If you’ve tried searching online for a domain naming conventions or application naming conventions for internal applications, you probably came up pretty empty. Since there doesn’t appear to be much on this subject, I’ve decided to come up with a few suggested guidelines you may choose to follow when naming and publishing your internal web applications. In no particular order, here they are.

Select an appropriate home for your application.

In business, we end up having a lot of applications that we need to get to. There are customer management systems, HR systems, technology support management systems, time sheet systems, document management systems, and so forth. Ideally, your organization should have one portal that houses links to all internal applications. One portal to bind them all, so to speak. You can hide or show links based on access rights if you want, but have one place that tells everyone where to go for anything.Think of applications like families. Your applications don’t have to be physically hosted near each other, but they should appear related in the eyes of your users. The HR links should all be presented from the same user interface. The same goes for all of the operations support systems.

Select user-friendly URLs relative to your portals and applications.

If your organization is known as ABC Widgets and you have an internal application named Time Tracker, an example of a friendly URL is apps.abcwidgets.com/timetracker. The idea is that all of your internal applications would be accessed from apps.abcwidets.com. If possible, you would select a relative URL of timetracker for this application. Most of the time, it’s impossible to control URLs like this because of varying application platforms and legacy issues. Aim for creating one portal with all the links available in a way that makes sense to your users. Then, when you can control it, name your URLs according to something that describes what the purpose of the link is. Don’t use server names, state names, president names, Sesame street characters, or whatnot.

Don’t reengineer internet conventions.

Don’t institute your own domain suffixes. This means no abcwidgets.apps. Only use fully qualified domain names and don’t override existing URLs. That means, don’t institute your very own answers.com. Using a fully qualified domain names means you use something that could only be resolved to your resource according to the tree like hierachry of the web. Across the world, this is how people are interacting with the internet.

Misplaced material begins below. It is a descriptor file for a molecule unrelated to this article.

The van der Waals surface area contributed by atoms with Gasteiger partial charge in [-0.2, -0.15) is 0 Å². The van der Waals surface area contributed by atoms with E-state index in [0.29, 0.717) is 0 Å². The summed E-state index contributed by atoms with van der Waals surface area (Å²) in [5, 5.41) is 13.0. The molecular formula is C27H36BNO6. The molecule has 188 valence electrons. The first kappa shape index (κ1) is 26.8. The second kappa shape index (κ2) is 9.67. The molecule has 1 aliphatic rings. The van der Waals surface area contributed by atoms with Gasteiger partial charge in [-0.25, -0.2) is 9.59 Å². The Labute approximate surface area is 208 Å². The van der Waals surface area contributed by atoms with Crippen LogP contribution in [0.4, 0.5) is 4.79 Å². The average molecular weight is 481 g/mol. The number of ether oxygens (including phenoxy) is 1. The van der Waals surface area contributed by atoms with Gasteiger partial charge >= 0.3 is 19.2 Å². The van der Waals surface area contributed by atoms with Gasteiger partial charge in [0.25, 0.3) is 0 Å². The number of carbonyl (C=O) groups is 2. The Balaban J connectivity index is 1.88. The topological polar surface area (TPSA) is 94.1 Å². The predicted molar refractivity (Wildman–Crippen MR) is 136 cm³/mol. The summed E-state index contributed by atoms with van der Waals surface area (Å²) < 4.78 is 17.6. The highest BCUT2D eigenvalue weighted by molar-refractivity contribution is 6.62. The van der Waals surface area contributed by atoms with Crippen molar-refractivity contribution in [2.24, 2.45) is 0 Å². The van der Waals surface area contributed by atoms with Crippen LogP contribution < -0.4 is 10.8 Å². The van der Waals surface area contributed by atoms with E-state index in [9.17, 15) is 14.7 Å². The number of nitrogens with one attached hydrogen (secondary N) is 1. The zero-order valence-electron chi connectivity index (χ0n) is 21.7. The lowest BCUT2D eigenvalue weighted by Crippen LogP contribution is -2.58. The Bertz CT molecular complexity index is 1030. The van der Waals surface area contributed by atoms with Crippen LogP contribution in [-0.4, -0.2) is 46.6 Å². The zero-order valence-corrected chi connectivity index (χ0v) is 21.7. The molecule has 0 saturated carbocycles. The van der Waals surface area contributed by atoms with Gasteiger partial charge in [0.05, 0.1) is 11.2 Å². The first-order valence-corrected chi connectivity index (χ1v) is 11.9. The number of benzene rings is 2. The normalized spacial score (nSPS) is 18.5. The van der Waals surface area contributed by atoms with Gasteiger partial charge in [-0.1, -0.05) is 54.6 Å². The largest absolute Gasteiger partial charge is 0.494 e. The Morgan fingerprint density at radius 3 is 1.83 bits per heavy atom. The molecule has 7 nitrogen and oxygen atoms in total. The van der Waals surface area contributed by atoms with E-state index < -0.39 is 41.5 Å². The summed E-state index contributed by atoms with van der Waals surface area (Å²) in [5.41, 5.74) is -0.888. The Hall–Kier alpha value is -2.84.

Lastly, please don’t drop the suffix from your URL. Most web browsers will try to resolve the entry even without a domain suffix, so if you name your application simply timetracker and your user isn’t connected to your network or can’t resolve the entry they are going to be really confused by what they see.

In closing…

Spend some time thinking about your domain naming scheme. Make it logical to a normal person (not the developer). Changing internet conventions is just confusing to users and silly. You can probably train your employees to remember what you’re doing, but why waste the effort? There are much more important things for them to remember and you’ll just create stress when they incorrectly enter your domain name. Keep it simple and conventional, please.

These are just suggestions. You may have a legitimate reason to do something different from this list. If you do, please share your experience with me. And, if you know of a good resource for best practices, conventions, or standards on domain names for internal applications, please share them.

Copyright © 2016, Abby Sims